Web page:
Actually, the lounge dragon took my old BP and gave me the new one (since she got a beep that I was op-upped when I checked into the lounge). I remember it very clearly since it was my first op-up. I was transiting at IAD from a domestic DL flight.
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Old Aug 15, 19, 6:17 am
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Originally Posted by ok986 View Post
Actually, the lounge dragon took my old BP and gave me the new one (since she got a beep that I was op-upped when I checked into the lounge). I remember it very clearly since it was my first op-up. I was transiting at IAD from a domestic DL flight.
Hmm, perhaps a way to grant F&F lounge access then?
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Old Aug 15, 19, 9:35 am
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Originally Posted by ok986 View Post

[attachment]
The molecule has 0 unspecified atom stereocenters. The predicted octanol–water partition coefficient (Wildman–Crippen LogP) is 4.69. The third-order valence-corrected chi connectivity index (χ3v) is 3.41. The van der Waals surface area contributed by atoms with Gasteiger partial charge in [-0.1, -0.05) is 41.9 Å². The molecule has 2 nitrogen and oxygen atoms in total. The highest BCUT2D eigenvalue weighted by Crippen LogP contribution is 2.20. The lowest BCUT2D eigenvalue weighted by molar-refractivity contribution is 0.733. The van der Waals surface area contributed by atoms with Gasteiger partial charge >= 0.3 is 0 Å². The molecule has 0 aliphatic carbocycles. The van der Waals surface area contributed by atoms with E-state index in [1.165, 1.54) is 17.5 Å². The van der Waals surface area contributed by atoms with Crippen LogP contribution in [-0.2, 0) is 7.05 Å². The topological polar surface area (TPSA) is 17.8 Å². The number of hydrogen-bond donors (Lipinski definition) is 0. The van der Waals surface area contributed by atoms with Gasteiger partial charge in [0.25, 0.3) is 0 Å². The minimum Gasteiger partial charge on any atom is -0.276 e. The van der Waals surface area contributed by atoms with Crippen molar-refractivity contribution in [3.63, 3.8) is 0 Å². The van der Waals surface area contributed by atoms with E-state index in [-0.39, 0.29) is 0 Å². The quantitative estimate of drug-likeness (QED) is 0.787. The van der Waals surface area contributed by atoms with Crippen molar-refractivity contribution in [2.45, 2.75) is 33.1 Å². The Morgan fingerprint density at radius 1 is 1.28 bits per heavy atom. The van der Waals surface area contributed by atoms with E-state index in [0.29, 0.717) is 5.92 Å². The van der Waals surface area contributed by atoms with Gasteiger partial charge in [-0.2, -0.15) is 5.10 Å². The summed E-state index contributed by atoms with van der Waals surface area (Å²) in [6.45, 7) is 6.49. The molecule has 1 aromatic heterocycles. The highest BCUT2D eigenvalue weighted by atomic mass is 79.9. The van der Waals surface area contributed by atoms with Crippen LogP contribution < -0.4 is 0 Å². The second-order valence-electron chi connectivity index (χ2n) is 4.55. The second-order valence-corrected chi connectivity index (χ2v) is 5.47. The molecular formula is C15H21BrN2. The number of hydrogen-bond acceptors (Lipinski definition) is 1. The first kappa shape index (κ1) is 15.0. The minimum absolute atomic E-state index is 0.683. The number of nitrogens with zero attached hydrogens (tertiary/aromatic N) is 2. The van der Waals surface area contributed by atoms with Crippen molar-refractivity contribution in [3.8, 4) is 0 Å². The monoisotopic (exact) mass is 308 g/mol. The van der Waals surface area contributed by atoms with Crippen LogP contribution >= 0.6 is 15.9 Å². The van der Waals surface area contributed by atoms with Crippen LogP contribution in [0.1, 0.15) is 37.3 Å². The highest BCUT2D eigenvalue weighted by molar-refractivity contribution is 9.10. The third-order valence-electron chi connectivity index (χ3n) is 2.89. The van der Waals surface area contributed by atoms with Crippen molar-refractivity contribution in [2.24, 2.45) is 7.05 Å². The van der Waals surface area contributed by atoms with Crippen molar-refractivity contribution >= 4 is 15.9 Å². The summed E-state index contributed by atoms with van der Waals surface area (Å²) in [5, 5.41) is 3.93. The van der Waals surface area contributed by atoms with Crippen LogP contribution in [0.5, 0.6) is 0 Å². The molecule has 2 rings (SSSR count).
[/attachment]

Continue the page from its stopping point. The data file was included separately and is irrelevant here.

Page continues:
Actually, the lounge dragon took my old BP and gave me the new one (since she got a beep that I was op-upped when I checked into the lounge). I remember it very clearly since it was my first op-up. I was transiting at IAD from a domestic DL flight.
Within SkyTeam (most/all?) airlines share the name of the account holder with the corresponding frequent flier number. Once I accidentally tried to input my number in my wife’s frequent flier field and it gave the error that the name does not match the card holder. So not sure how this happened when flying AF/KL when Flying Blue is your programme.
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Old Aug 15, 19, 11:21 am
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Originally Posted by Gajan View Post
Within SkyTeam (most/all?) airlines share the name of the account holder with the corresponding frequent flier number. Once I accidentally tried to input my number in my wife’s frequent flier field and it gave the error that the name does not match the card holder. So not sure how this happened when flying AF/KL when Flying Blue is your programme.
airport software need not be limited by the same level of safeties as customer-facing web forms.